Researching Canadian Farmers: Your Ancestor was not Just a Farmer
As the ‘Bloginator’ for the Ontario Ancestors Conference, I posed a few questions to our Speakers. It’s interesting to hear such different perspectives of genealogy research and a great bonus is a look into the people behind the talks.
Question 1: A brief Bio:
Current : Informer, columnist – Jefferson County, NY; President: Corona Genealogical Society (Former); Professor (PhD-folklore; MA-speech); S. Cal. Chapter, APG President; Corona, CA Family History Center director.
Question 2: What or when was the moment that you became interested in pursuing your family’s history?
I probably became interested when listening to my mother’s stories of her growing up, her relatives and dog. I always asked to hear those again and again. And my paternal grandfather was quite the storyteller as well. I could sit on the arm of his rocking chair for hours, listening to his tales about his Texas “people.”
Question 3: Please provide a bit of insight into what your talk will provide.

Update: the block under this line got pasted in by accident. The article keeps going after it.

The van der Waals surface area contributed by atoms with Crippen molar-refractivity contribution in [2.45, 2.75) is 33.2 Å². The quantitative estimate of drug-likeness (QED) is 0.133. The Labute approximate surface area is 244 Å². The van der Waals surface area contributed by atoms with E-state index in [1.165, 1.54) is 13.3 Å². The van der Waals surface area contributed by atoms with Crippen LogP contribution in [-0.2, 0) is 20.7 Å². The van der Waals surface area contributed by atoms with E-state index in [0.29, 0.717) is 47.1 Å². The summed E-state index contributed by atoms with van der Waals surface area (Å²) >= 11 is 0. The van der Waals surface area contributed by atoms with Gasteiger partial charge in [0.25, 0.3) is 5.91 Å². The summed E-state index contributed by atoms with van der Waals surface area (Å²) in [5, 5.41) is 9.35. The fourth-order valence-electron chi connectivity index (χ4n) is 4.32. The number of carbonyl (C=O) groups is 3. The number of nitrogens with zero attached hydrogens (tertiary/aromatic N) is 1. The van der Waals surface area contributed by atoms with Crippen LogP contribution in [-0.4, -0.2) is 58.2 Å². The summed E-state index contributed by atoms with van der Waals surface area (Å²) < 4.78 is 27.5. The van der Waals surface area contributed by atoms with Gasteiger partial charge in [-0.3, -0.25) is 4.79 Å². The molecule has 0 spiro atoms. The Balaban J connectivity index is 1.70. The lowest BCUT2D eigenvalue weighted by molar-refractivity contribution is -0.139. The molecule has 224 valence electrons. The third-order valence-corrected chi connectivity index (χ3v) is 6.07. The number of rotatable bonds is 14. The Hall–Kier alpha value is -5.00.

I’m from a farming family, but really didn’t realize it, or what it meant, until I started doing active research of the family and farm life. I grew up outside of Chicago, but spent much of my summer time in Wisconsin and Minnesota and figured out early that farming was/is not just an occupation: it’s a way of life, a purpose for existence…farming families are tenacious, inventive, and committed, or they couldn’t survive. I hope folks take away from my lecture a desire to be proud of their farming heritage, as well as ways to learn more about it.
Question 4: What is your ‘AHA’ moment – that moment when you finally found a connection (or broke a brick wall) you’ve been looking for in the records?
[As I’m already over the word limit] – one such moment leads to more, and I think that’s the way it should be.
Question 5: Do you have any tips for first-time genealogists?
Nurture curiosity, don’t suppress it; but be respectful at the same time.